People recognise racism and sexism rather easily but not ageism, a term that refers to discrimination on the basis of age.
Like racism and sexism, ageism is wrong and we should do all we can to put an end to it quickly.
Ageism, or age discrimination, happens when someone is treated in an unreasonable manner because of one’s age.
It is hard to say how ageism originated but some point to misplaced theories that state people of old age or seniors — as they are sometimes called — are incapable of performing certain tasks like one who is young.
This might be applicable to tasks that relate to physical and manual work, but not when it calls for mental fitness and intellectual prowess.
Such cerebral activities require experience and generally the older one is, the better one is at excelling at such activities.
For this reason alone, age discrimination must be legislated against. Otherwise, the talents of an ageing population such as that of Malaysia will go to waste.
Many jurisdictions have emplaced laws against age discrimination and we can look to them for guidance.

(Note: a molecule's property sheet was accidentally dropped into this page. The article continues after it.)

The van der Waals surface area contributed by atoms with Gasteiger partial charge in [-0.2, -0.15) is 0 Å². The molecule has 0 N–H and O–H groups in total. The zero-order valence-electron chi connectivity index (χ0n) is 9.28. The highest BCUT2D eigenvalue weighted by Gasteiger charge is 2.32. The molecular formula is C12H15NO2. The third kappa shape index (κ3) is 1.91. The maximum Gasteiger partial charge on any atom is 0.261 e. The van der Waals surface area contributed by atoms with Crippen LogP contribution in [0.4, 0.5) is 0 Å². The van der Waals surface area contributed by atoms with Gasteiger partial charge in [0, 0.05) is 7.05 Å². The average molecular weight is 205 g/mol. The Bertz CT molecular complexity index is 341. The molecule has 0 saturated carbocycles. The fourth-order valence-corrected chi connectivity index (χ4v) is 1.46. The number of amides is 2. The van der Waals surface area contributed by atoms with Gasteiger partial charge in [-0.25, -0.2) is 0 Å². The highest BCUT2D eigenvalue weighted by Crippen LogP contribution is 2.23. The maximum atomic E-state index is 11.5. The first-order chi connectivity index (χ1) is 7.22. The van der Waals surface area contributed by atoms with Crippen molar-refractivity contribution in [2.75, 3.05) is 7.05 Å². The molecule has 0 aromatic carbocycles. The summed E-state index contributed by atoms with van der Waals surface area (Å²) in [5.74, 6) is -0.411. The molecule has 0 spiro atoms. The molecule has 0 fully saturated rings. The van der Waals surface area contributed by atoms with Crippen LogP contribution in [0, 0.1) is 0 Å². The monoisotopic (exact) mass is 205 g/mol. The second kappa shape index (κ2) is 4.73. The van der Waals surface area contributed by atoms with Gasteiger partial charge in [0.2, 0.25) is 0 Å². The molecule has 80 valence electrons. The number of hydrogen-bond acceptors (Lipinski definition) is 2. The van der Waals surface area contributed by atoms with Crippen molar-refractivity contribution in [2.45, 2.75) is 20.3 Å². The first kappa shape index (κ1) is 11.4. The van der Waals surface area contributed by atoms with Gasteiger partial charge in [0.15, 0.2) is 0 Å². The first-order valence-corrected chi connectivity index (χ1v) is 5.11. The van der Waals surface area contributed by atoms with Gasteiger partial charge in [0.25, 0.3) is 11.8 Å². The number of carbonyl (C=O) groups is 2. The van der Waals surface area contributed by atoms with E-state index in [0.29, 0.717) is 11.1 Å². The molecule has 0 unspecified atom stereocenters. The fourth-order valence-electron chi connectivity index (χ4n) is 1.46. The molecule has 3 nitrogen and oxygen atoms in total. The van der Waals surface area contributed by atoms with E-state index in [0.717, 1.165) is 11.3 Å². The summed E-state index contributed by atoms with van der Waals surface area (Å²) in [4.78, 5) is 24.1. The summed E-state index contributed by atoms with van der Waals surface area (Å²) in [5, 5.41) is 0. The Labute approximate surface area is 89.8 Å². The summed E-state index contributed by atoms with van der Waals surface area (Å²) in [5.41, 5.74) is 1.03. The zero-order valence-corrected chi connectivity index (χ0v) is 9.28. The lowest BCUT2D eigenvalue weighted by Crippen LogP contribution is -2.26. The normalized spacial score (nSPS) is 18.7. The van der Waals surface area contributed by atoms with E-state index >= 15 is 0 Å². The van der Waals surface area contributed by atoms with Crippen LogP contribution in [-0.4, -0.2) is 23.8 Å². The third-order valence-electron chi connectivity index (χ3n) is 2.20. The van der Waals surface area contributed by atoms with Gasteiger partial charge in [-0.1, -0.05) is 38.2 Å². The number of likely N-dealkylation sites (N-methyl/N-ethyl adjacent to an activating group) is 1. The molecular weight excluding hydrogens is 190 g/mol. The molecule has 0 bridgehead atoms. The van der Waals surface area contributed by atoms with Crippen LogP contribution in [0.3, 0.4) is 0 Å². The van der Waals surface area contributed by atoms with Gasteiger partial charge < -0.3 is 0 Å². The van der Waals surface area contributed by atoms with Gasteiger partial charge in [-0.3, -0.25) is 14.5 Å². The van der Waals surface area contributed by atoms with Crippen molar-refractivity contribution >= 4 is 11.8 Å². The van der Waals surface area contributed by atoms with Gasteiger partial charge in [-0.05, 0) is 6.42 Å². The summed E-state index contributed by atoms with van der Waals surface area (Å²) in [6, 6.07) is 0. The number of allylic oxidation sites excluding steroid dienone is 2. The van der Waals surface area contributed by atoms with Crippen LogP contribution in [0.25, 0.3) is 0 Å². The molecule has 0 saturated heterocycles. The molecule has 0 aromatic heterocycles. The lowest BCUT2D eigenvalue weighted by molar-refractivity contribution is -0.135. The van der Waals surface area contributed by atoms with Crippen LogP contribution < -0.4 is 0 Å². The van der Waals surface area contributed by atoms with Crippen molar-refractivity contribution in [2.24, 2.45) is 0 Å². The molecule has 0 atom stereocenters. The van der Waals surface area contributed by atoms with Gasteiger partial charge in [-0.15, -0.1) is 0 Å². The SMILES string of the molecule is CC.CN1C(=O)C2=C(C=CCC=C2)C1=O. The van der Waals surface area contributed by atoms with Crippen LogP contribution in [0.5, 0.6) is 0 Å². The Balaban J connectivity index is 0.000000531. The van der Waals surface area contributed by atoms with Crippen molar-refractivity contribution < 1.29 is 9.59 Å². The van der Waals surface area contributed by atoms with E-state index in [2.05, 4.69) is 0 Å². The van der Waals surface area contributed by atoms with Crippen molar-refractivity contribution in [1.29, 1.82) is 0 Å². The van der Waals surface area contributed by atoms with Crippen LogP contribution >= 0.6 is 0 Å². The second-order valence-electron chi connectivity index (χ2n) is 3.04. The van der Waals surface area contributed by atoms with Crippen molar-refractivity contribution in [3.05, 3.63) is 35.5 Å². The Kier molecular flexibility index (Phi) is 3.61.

The United States has its Age Discrimination in Employment Act of 1967 (ADEA), which is essentially a labour law that forbids employment discrimination against anyone 40 years or older.
ADEA specifically prohibits discrimination in hiring, promotions, wages, and termination of employment and layoffs, specifications of age preference or limitations, and denial of certain benefits to older employees.
Seniors should be treated as fairly and equally as anyone else. Discriminating people because of their old age is not only harsh but also disrespectful as they have contributed in many ways to the making of this nation.
DR MUZAFFAR SYAH MALLOW
Senior lecturer, Faculty of Syariah and Law, Universiti Sains Islam Malaysia.